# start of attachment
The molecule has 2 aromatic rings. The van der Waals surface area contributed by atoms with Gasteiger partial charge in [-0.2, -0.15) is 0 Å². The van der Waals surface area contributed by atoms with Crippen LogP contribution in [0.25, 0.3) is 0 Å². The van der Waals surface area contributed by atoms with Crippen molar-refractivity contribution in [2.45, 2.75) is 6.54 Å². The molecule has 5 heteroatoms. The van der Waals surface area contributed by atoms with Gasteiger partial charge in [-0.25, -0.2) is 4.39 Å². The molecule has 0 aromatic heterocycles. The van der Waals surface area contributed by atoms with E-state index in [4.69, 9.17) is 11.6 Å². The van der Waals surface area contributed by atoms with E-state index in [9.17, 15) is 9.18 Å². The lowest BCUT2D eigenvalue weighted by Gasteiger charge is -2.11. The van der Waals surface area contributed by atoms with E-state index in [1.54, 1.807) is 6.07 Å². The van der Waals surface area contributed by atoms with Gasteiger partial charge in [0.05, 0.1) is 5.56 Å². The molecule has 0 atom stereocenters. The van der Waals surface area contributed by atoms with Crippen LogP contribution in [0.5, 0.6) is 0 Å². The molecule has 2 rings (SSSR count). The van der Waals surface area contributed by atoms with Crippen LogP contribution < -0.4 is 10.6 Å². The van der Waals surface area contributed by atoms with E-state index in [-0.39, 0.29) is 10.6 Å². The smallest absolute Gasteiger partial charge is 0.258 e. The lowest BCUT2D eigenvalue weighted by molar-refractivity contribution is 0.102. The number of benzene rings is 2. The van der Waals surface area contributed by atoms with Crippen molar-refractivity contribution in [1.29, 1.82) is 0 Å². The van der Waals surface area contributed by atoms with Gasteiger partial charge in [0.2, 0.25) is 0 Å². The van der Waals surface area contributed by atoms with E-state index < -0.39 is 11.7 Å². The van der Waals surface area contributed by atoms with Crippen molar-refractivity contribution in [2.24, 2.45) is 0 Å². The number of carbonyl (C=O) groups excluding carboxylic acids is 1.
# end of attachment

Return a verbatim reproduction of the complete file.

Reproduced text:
The molecule has 2 aromatic rings. The van der Waals surface area contributed by atoms with Gasteiger partial charge in [-0.2, -0.15) is 0 Å². The van der Waals surface area contributed by atoms with Crippen LogP contribution in [0.25, 0.3) is 0 Å². The van der Waals surface area contributed by atoms with Crippen molar-refractivity contribution in [2.45, 2.75) is 6.54 Å². The molecule has 5 heteroatoms. The van der Waals surface area contributed by atoms with Gasteiger partial charge in [-0.25, -0.2) is 4.39 Å². The molecule has 0 aromatic heterocycles. The van der Waals surface area contributed by atoms with E-state index in [4.69, 9.17) is 11.6 Å². The van der Waals surface area contributed by atoms with E-state index in [9.17, 15) is 9.18 Å². The lowest BCUT2D eigenvalue weighted by Gasteiger charge is -2.11. The van der Waals surface area contributed by atoms with E-state index in [1.54, 1.807) is 6.07 Å². The van der Waals surface area contributed by atoms with Gasteiger partial charge in [0.05, 0.1) is 5.56 Å². The molecule has 0 atom stereocenters. The van der Waals surface area contributed by atoms with Crippen LogP contribution in [0.5, 0.6) is 0 Å². The molecule has 2 rings (SSSR count). The van der Waals surface area contributed by atoms with Crippen LogP contribution < -0.4 is 10.6 Å². The van der Waals surface area contributed by atoms with E-state index in [-0.39, 0.29) is 10.6 Å². The smallest absolute Gasteiger partial charge is 0.258 e. The lowest BCUT2D eigenvalue weighted by molar-refractivity contribution is 0.102. The number of benzene rings is 2. The van der Waals surface area contributed by atoms with Crippen molar-refractivity contribution in [1.29, 1.82) is 0 Å². The van der Waals surface area contributed by atoms with Gasteiger partial charge in [0.2, 0.25) is 0 Å². The van der Waals surface area contributed by atoms with E-state index < -0.39 is 11.7 Å². The van der Waals surface area contributed by atoms with Crippen molar-refractivity contribution in [2.24, 2.45) is 0 Å². The number of carbonyl (C=O) groups excluding carboxylic acids is 1.